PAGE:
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Getting the Right Response from your Aids
(click on "training tips" above for more)
(as printed in the Herald )
AIDS are basically the body language we use in order to communicate with our horse and let him know what is required of him – they are the universal language of horsemanship and must be executed correctly in order to bring about the correct transitional response.
Although aids do convey an instruction to start, stop, turn or go faster resulting in a transition of sorts, the subject of aids and their outcome – cause and effect – is far more complex than that and can represent a lifetime of learning for both horse and rider. As well as creating forward movement, leg aids influence direction, length bend and activate the hindquarters. The seat is also instrumental as a directional aid as well as a restraining or allowing one, while the hands act as an extension of the seat and contain the energy that has been created by the seat and legs.
Not only are transitions a change of pace from one gait to another, they are also any change of stride within a pace. Walk to trot, trot to canter, canter to walk, walk to halt, are all examples of a transition from one pace to another but subtle application of restraining aids during a medium trot, for example, will result in a shorter, more elevated collected trot, or an even more elevated piaffe, while allowing aids will produce a longer, more ground-covering extension. A transition is also made when the horse moves from a straight line into a lateral movement and vice versa.
Obedience, balance, suppleness, collection and extension, lightness, impulsion and elevation are all achieved through correct aiding. As the horse becomes more and more athletic he becomes more balanced, transitions become more fluid and the corresponding aids become lighter and more and more fine tuned as training progresses, until ultimately, a mere thought by the rider can result in the horse executing the transition in question.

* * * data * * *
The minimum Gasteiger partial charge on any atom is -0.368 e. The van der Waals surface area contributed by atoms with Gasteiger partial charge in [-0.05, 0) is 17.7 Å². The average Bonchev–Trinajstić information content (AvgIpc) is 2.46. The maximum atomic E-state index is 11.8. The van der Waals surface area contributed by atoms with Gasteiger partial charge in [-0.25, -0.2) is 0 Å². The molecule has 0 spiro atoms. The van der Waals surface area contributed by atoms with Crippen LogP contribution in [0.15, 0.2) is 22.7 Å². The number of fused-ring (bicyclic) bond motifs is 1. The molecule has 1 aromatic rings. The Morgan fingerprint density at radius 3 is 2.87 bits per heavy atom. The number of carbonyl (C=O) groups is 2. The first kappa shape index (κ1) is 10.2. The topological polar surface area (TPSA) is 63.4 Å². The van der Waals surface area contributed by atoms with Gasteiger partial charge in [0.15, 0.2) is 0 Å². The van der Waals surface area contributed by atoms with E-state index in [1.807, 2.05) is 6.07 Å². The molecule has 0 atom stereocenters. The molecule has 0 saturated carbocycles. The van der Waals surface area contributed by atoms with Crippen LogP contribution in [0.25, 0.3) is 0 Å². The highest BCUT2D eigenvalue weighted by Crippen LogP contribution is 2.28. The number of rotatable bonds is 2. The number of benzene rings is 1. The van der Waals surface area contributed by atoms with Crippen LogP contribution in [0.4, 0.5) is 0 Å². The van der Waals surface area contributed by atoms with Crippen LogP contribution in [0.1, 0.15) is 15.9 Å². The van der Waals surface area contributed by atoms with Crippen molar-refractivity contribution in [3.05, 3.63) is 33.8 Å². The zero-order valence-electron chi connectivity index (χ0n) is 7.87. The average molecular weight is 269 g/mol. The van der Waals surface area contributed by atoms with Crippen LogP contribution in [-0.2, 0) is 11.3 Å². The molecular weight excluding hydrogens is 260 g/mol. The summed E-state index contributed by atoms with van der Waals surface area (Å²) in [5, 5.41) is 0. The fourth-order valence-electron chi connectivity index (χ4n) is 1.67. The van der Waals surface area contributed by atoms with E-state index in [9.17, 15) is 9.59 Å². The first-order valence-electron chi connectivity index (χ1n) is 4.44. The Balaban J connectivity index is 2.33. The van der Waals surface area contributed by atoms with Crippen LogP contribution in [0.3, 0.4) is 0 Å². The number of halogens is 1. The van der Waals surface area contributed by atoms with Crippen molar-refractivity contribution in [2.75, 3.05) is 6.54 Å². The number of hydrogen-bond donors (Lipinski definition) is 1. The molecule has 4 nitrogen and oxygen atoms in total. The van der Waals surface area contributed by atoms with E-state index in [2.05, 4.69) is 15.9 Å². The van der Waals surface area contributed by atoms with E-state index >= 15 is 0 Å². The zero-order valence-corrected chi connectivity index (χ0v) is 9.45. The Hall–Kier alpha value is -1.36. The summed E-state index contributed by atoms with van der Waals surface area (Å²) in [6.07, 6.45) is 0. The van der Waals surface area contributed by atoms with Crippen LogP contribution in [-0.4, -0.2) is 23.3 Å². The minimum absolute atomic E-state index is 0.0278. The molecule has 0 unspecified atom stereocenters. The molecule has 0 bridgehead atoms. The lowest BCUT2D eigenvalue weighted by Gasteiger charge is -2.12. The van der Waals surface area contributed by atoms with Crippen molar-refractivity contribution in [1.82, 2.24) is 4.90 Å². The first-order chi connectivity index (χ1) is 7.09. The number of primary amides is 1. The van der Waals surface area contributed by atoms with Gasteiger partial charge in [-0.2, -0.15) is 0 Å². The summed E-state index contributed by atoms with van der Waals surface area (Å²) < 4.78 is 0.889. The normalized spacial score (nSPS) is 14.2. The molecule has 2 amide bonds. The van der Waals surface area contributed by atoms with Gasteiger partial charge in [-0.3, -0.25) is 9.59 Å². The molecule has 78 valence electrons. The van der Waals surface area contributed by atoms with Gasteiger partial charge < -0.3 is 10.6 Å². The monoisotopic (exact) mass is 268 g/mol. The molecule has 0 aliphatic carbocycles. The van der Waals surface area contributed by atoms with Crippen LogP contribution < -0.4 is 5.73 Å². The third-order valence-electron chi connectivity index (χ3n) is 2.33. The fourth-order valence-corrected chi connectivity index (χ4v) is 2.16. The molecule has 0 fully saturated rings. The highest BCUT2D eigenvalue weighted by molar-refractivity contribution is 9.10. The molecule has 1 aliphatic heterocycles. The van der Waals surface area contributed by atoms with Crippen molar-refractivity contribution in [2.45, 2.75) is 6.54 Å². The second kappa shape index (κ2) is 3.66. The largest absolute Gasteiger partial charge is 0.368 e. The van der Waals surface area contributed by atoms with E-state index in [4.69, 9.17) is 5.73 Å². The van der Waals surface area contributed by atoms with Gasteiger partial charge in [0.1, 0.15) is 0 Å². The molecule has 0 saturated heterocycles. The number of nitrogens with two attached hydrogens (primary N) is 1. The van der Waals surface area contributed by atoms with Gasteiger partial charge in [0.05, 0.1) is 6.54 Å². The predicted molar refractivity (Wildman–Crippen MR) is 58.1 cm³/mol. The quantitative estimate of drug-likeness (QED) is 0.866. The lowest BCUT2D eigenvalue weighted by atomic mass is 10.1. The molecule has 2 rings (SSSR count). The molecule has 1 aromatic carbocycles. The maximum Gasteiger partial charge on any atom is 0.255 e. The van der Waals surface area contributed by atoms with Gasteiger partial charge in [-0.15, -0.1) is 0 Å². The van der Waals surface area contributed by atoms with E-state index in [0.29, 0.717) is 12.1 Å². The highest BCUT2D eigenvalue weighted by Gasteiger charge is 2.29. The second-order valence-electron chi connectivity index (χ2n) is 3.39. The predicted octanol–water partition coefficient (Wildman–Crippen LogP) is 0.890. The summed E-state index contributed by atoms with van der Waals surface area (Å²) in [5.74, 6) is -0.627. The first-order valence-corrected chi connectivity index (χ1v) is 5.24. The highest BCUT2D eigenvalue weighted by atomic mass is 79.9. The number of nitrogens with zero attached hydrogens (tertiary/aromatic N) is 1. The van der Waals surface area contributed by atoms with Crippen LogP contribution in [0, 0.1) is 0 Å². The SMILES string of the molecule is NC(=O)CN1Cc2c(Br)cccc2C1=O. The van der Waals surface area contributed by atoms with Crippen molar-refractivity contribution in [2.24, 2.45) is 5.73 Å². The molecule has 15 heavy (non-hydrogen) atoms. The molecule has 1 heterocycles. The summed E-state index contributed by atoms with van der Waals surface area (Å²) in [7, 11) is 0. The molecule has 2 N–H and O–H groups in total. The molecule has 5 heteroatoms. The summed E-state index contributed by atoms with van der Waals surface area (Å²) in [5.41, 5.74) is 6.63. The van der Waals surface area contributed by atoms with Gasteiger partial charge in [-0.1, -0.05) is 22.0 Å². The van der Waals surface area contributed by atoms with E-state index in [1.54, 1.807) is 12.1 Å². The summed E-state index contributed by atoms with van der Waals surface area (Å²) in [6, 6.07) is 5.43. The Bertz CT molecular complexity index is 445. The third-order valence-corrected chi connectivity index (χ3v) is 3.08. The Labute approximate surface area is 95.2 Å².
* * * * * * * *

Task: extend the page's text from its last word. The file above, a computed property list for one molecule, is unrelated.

Applying the aids correctly means applying them in the right place and at the right time. A horse that is constantly ‘nagged’ with leg aids will stop listening and fail to respond when a reaction is needed. If, on the other hand, the rider keeps legs and hands quiet until the transition is required, asking for the change in a firm and clear manner, the horse is most likely going to respond positively, if he is physically and mentally fit enough to do so.
There might be a number of reasons why he does not. For example, a horse at the very early stages of his schooling, a horse that has been out of work for a period of time, or a horse that has become desensitised through incorrect schooling. If he doesn’t respond you will need to go back a step or two. From walk, assuming that your legs, hands and seat are soft, still and quiet, ask for the transition with a clear but tactful leg and seat aid. Reinforce your aid with a little tap of the whip just behind your leg and reward any sort of ‘try’ by a small scratch on the neck. Repeat the exercise several times. His reaction should become more rapid so the whip can be quickly discarded. The hands must allow for this transition, otherwise the message to the horse is ‘go but stop’.
Similar tact should be applied when asking for a downward transition. In a well-schooled, more advanced horse a mere toning of the upper body should be enough to get the desired response. However, If he is in the early stages of his education, or for reasons already mentioned, he ‘downhill’ or very forward going, avoid him leaning on you - break the contact, release the pressure on the reins, sit tall with a toned but not tense upper body, push the knees against the saddle and ask with a squeeze on the reins - and again, reward the smallest try.
The importance of riding transitions correctly cannot be stressed enough. Ultimately, when executing a downward transition, the rider should feel that the horse is sitting on his hindquarters while an upward transition should prompt a feeling similar to a plane taking off on a runway, where the horse uses the power in his quarters to push his shoulders upward and forward.
A responsive horse that has had the benefit of correct schooling in this way is going to be a great pleasure to ride.